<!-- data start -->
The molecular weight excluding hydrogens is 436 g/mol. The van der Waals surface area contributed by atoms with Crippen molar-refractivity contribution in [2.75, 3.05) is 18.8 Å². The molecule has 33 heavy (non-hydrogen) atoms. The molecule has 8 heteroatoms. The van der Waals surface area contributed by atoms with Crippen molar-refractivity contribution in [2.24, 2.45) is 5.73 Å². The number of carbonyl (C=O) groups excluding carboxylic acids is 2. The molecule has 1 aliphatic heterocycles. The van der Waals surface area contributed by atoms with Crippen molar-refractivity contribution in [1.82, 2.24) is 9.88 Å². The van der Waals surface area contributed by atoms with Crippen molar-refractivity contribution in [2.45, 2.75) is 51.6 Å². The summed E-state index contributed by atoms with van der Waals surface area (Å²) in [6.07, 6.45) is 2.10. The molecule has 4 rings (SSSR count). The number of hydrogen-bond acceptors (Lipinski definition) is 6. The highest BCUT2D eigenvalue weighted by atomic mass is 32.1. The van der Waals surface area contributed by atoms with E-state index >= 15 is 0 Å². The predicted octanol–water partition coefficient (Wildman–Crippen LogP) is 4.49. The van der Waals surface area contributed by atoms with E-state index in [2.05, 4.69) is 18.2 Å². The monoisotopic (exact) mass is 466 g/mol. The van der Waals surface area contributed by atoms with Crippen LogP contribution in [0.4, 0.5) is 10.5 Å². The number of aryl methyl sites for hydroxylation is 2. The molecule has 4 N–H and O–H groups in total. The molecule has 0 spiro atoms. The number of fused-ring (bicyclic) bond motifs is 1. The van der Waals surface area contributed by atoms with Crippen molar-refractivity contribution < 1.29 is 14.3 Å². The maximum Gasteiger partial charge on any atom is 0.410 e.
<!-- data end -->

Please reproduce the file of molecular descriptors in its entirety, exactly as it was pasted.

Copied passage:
The molecular weight excluding hydrogens is 436 g/mol. The van der Waals surface area contributed by atoms with Crippen molar-refractivity contribution in [2.75, 3.05) is 18.8 Å². The molecule has 33 heavy (non-hydrogen) atoms. The molecule has 8 heteroatoms. The van der Waals surface area contributed by atoms with Crippen molar-refractivity contribution in [2.24, 2.45) is 5.73 Å². The number of carbonyl (C=O) groups excluding carboxylic acids is 2. The molecule has 1 aliphatic heterocycles. The van der Waals surface area contributed by atoms with Crippen molar-refractivity contribution in [1.82, 2.24) is 9.88 Å². The van der Waals surface area contributed by atoms with Crippen molar-refractivity contribution in [2.45, 2.75) is 51.6 Å². The summed E-state index contributed by atoms with van der Waals surface area (Å²) in [6.07, 6.45) is 2.10. The molecule has 4 rings (SSSR count). The number of hydrogen-bond acceptors (Lipinski definition) is 6. The highest BCUT2D eigenvalue weighted by atomic mass is 32.1. The van der Waals surface area contributed by atoms with E-state index >= 15 is 0 Å². The predicted octanol–water partition coefficient (Wildman–Crippen LogP) is 4.49. The van der Waals surface area contributed by atoms with E-state index in [2.05, 4.69) is 18.2 Å². The monoisotopic (exact) mass is 466 g/mol. The van der Waals surface area contributed by atoms with Crippen LogP contribution in [0.4, 0.5) is 10.5 Å². The number of aryl methyl sites for hydroxylation is 2. The molecule has 4 N–H and O–H groups in total. The molecule has 0 spiro atoms. The number of fused-ring (bicyclic) bond motifs is 1. The van der Waals surface area contributed by atoms with Crippen molar-refractivity contribution < 1.29 is 14.3 Å². The maximum Gasteiger partial charge on any atom is 0.410 e.